### Interesting idea for new project - Python worthy?

I've quickly hand written the example (rather, a near-exact example - I've omitted about 30 houses, but ultimately it is the layout of the roads that is accurate) of what I am currently pondering:

http://imgur.com/FlPNoq1

I've marked the CO on a generic point along the road it is positioned. To be more specific, I've made the assumption that it must be placed on that road (which I should have marked as Road #3). In addition, the assumption here is that it must be placed between Point A and Point B as no cable will be run beyond points A and B.

There must be a single cable running from the CO to each house within this village. They will, however, start off as a larger bundle (lets say, 32 individual fibre cables within one large "64-cable bundled" cable). Eventually, they will split from a single 32-pair cable to, say, 4 8-pair cables. I think in this case it would be best to take baby steps first, or put another way I would like to solve the problem first as if I were simply calculating for an individual cable being run from the CO to each home, then work in the "pairings" later.

After scribbling for an hour, I thought that it would be best to use Point A as a reference point. Start the CO as if it were on that corner, calculate the distance to each home individually per fibre then add up the sum, save that data, then move the CO 5 meters and repeat until the CO reaches Point B. For reference, the real-life distance between Point A and Point B is approximately 2 kilometers, or 1.25 miles.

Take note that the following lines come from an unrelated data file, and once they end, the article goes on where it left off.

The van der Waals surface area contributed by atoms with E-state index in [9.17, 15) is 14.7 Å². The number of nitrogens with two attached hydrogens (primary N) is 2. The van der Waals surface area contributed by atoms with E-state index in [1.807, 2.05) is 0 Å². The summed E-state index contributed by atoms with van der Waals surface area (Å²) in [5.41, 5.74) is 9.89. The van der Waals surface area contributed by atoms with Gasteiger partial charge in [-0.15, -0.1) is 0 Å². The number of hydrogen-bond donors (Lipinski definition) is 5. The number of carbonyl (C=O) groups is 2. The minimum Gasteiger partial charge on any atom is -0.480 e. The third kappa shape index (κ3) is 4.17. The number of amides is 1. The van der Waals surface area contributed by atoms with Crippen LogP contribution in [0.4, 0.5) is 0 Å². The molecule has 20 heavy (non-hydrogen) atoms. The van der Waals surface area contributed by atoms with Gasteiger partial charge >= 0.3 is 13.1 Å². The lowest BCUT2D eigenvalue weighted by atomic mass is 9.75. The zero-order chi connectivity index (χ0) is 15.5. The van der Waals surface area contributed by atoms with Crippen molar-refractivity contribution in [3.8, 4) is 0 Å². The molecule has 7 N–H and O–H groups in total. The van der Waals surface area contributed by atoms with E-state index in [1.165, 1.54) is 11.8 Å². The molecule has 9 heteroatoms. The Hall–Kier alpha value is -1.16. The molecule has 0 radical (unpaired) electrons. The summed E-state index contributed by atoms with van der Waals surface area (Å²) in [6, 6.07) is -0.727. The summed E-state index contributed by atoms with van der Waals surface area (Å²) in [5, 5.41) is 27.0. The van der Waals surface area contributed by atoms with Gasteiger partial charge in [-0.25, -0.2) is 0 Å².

I thought I could label each intersection as A, B, C, D, E, etc. and associate that data with each individual house. For example, if I labelled Ave. #1's position on Road #3 as "C" and the other end of Ave. #1 as "D", then all houses on Ave. #1 belong to "C-D", and each would have a certain distance value (that I would manually enter) from point C. My concern is for the one loop that is encountered with Ave. #3 and Ave #4. They both meet Road #3 and form a closed loop. I thought that, for each house on Ave. #3, I'd have to calculate the distance from the CO going south on Ave #3 then westward on the curve on Ave. #4, then separately try the opposite direction and choose the one that has the lowest amount of cable required.

With respect to the incredible variance in the difficulty of this issue, I had initially considered the P=NP problem (I don't even know if that even applies!) for some reason, but regardless I am concerned that this will ultimately take a ton of time compared to manually calculated this by hand. The reason I'd like to create a program that calculates this is because we will be considering about 5 to 6 other areas, of similar size and road design, that we are considering expanding into.

Also, this project, if feasible, can expand well beyond this simple question. One would have to take into account the number of times you'd have to bore a hole that runs underneath any given road (if you need to cross it of course), then the number of terminals one must place at the side of the road, then vaults (underground nodes), then CO Equipment, etc.

If you have any further questions or would like something clarified please let me know! I'm super excited about this, but would like to stay grounded if it turns out to be well out of my league